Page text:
13. The rumour is apparently that the Seattle groups thought the US$500million price tag was a bluff and that they’d go lower. Which, given Bettman didn’t acknowledge a team was moving until about 1 month before the season, really makes me question their knowledge of the NHL.

  14. John Bladen, you’re probably right that the Coyotes would do a bit better in Phx or Scottsdale, with a(nother) free arena and some more subsidies. And we even have idiot politicians talking about doing just that. So, it looks like Glendale is not a cautionary tale at all – it’s more of a how-to manual.

  15. Maybe a little more water on the ‘relocation’ fire?

    www.theglobeandmail.com/sports/hockey/arizona-coyotes-city-of-glendale-reach-new-arena-deal/article25644317/

    Of course, if there is one thing we know about new from the NHL, it’s never believe anything until you see the fine print (if you ever see the fine print…)

  16. Quebecor can’t responsibly spend 500 million on a team. However, I’m sure the government will float them an interest-free loan or something even sweeter to make it work. I also am raising funds for a team. If someone contributes $1 for every dumb rumor or comment that is published here in Quebec about the Nordiques returning, I’ll soon have enough to purchase two expansion franchises.

    Btw, the new arena is pure white. It’s just missing an elephant logo.

  17. I think the NHL has done an outstanding job of squeezing out the maximum amount of dollars out of their opportunities. Here’s why:
    * The NHL set the expansion fee at $500 million and the application fee at $10 million (with $2 million nonrefundable) and they found two takers: deep-pocketed strong owners with new arenas about to open their doors and strong fan bases (Quebec for real, Las Vegas on paper). That’s $1 billion in fees from two parties — or $33 million in fees per team. Any sports writer who thinks the NHL is going to hand back that $500 million check from Quebecor because it would lead to a geographic imbalance in the divisions has simply been not paying attention to the NHL in the past 30 years.
    * The NHL got generated real interest and organization among a number of potential markets that could bid for a relocated team, should any of the existing teams hit a financial crisis (like the Arizona Coyotes now, perhaps the Florida Panthers later). It isn’t just Seattle that is the threat. It’s suburban Toronto and Kansas City as well, if not Milwaukee once their new arena is built. And don’t forget Paul Allen sits in Portland with his billions of dollars. To buy an expansion team the NHL said you needed to have a new arena. But to potentially be the new home city of a relocated team, you just need an ownership group, a fan base, and a deal with the city to build an arena. If Markham, Ontario knew it was going to get a team, they would fund the arena — Cobb County’s board members just sold their grandmothers to get the Braves.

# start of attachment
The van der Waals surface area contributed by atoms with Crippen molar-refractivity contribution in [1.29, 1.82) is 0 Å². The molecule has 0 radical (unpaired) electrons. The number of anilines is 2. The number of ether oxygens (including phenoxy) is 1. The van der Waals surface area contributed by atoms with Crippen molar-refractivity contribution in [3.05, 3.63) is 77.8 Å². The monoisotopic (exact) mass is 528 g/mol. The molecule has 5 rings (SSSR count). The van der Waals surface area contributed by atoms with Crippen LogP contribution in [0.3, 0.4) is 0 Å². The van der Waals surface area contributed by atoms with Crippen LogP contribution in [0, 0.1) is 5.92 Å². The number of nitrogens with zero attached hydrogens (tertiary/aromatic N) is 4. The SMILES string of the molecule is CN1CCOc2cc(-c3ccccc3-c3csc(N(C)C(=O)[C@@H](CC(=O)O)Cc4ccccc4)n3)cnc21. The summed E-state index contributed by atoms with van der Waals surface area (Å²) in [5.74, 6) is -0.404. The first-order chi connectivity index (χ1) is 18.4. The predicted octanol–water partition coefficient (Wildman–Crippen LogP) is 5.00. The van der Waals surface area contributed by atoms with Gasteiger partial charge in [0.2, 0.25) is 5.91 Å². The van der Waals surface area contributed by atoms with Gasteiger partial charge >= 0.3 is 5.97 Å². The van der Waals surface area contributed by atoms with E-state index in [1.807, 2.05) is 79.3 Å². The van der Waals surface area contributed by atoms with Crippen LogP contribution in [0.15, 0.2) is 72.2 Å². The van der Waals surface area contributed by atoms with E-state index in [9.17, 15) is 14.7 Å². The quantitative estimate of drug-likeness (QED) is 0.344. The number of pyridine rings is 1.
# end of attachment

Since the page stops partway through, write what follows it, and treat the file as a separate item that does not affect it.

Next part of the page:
I detest NHL Commissioner Gary Bettman and think his sunbelt expansion strategy was recently proved to be stupid when Rogers offered a much more expensive national TV deal for 7 Canadian teams than what NBC Sports paid for a TV deal for 23 American teams. But I do think Bettman has figured out a very clever way to maximize the amount of money for the NHL from expanding by just two teams.

  18. “Al S” is also way off base. Quebecor is a multi-billion dollar media company, the premier french language media corporation in North America, and holder of the NHL’s french language rights. They have $500 million to spend. They join a list of other media companies that want to own sports teams (i.e. own the content that they transmit over their cable lines). Whether the spending is responsible is a matter for their shareholders. If “Al S” followed the news in Quebec (in which he alleges he lives) he would know the arena was built almost entirely with public money, split between the National (Quebec) Assembly and the City, with Stephen Harper kicking in $30 million from the federal government because, duh, Winter Olympics in Quebec someday. So the team was already heavily publicly subsidized via the arena — the pols gave at the office already. Given that I watched 9,000 people file into the old Colisee this past February to watch a hockey game played by 12 year olds, I think the Nordiques will do fine. I am going to re-up my subscription to NHL Game Center Live just to be able to watch the team when they hit the ice for the 2017-2018 season.

  19. I can hear it now in LV, “the puck is dropped, he shoots, he scores, and casinos go wild as to who was going to score the first goal”. Well, I guess that’s what pro sports has turned into for the most part these days.